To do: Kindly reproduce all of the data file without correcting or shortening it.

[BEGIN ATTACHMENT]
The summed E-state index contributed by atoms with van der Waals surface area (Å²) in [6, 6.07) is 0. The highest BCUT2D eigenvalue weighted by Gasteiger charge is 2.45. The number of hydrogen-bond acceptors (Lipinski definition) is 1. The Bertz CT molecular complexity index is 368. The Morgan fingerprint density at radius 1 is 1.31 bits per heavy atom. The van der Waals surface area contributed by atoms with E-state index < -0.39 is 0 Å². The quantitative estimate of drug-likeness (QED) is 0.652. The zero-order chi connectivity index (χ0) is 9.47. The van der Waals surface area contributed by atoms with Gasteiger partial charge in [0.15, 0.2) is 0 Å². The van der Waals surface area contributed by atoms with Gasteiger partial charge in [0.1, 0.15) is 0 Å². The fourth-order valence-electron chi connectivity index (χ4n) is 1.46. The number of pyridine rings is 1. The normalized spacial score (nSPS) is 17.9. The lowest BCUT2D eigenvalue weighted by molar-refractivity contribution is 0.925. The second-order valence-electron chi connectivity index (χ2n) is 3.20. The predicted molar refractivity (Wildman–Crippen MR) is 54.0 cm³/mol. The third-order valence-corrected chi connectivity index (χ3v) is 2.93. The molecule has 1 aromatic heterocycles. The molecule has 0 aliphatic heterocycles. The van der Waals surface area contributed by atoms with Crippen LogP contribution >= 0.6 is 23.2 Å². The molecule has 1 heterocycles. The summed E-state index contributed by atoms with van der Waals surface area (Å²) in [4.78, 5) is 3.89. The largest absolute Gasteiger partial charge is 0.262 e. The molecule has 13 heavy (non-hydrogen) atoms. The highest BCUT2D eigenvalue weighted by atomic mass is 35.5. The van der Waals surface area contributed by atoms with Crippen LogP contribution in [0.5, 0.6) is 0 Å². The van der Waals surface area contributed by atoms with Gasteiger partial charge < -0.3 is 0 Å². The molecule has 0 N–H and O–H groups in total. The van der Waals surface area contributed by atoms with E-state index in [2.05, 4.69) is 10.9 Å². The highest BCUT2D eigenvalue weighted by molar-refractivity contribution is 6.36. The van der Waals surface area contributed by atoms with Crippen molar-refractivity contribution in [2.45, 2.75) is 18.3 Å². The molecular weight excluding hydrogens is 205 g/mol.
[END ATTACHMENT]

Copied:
The summed E-state index contributed by atoms with van der Waals surface area (Å²) in [6, 6.07) is 0. The highest BCUT2D eigenvalue weighted by Gasteiger charge is 2.45. The number of hydrogen-bond acceptors (Lipinski definition) is 1. The Bertz CT molecular complexity index is 368. The Morgan fingerprint density at radius 1 is 1.31 bits per heavy atom. The van der Waals surface area contributed by atoms with E-state index < -0.39 is 0 Å². The quantitative estimate of drug-likeness (QED) is 0.652. The zero-order chi connectivity index (χ0) is 9.47. The van der Waals surface area contributed by atoms with Gasteiger partial charge in [0.15, 0.2) is 0 Å². The van der Waals surface area contributed by atoms with Gasteiger partial charge in [0.1, 0.15) is 0 Å². The fourth-order valence-electron chi connectivity index (χ4n) is 1.46. The number of pyridine rings is 1. The normalized spacial score (nSPS) is 17.9. The lowest BCUT2D eigenvalue weighted by molar-refractivity contribution is 0.925. The second-order valence-electron chi connectivity index (χ2n) is 3.20. The predicted molar refractivity (Wildman–Crippen MR) is 54.0 cm³/mol. The third-order valence-corrected chi connectivity index (χ3v) is 2.93. The molecule has 1 aromatic heterocycles. The molecule has 0 aliphatic heterocycles. The van der Waals surface area contributed by atoms with Crippen LogP contribution >= 0.6 is 23.2 Å². The molecule has 1 heterocycles. The summed E-state index contributed by atoms with van der Waals surface area (Å²) in [4.78, 5) is 3.89. The largest absolute Gasteiger partial charge is 0.262 e. The molecule has 13 heavy (non-hydrogen) atoms. The highest BCUT2D eigenvalue weighted by atomic mass is 35.5. The van der Waals surface area contributed by atoms with Crippen LogP contribution in [0.5, 0.6) is 0 Å². The van der Waals surface area contributed by atoms with Gasteiger partial charge < -0.3 is 0 Å². The molecule has 0 N–H and O–H groups in total. The van der Waals surface area contributed by atoms with E-state index in [2.05, 4.69) is 10.9 Å². The highest BCUT2D eigenvalue weighted by molar-refractivity contribution is 6.36. The van der Waals surface area contributed by atoms with Crippen molar-refractivity contribution in [2.45, 2.75) is 18.3 Å². The molecular weight excluding hydrogens is 205 g/mol.